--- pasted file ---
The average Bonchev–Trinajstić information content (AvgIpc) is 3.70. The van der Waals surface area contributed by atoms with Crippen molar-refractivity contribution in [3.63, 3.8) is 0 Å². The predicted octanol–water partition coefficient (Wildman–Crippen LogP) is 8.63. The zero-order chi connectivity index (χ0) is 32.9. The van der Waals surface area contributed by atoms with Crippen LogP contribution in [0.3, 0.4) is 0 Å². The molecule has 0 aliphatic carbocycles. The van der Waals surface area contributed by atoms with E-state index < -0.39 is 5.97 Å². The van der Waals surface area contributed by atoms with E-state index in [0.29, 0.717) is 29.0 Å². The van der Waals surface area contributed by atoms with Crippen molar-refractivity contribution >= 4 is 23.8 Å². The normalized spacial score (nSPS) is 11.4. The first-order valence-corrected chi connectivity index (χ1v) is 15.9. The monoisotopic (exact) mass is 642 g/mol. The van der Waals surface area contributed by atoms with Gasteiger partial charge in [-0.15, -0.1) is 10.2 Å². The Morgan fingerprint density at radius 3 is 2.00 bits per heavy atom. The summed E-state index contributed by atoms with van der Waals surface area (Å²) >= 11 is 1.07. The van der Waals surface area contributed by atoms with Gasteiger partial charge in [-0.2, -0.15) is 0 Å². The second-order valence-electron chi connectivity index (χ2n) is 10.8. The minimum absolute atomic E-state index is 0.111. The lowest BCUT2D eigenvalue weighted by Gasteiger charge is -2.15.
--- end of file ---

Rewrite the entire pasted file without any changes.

The average Bonchev–Trinajstić information content (AvgIpc) is 3.70. The van der Waals surface area contributed by atoms with Crippen molar-refractivity contribution in [3.63, 3.8) is 0 Å². The predicted octanol–water partition coefficient (Wildman–Crippen LogP) is 8.63. The zero-order chi connectivity index (χ0) is 32.9. The van der Waals surface area contributed by atoms with Crippen LogP contribution in [0.3, 0.4) is 0 Å². The molecule has 0 aliphatic carbocycles. The van der Waals surface area contributed by atoms with E-state index < -0.39 is 5.97 Å². The van der Waals surface area contributed by atoms with E-state index in [0.29, 0.717) is 29.0 Å². The van der Waals surface area contributed by atoms with Crippen molar-refractivity contribution >= 4 is 23.8 Å². The normalized spacial score (nSPS) is 11.4. The first-order valence-corrected chi connectivity index (χ1v) is 15.9. The monoisotopic (exact) mass is 642 g/mol. The van der Waals surface area contributed by atoms with Gasteiger partial charge in [-0.15, -0.1) is 10.2 Å². The Morgan fingerprint density at radius 3 is 2.00 bits per heavy atom. The summed E-state index contributed by atoms with van der Waals surface area (Å²) >= 11 is 1.07. The van der Waals surface area contributed by atoms with Gasteiger partial charge in [-0.2, -0.15) is 0 Å². The second-order valence-electron chi connectivity index (χ2n) is 10.8. The minimum absolute atomic E-state index is 0.111. The lowest BCUT2D eigenvalue weighted by Gasteiger charge is -2.15.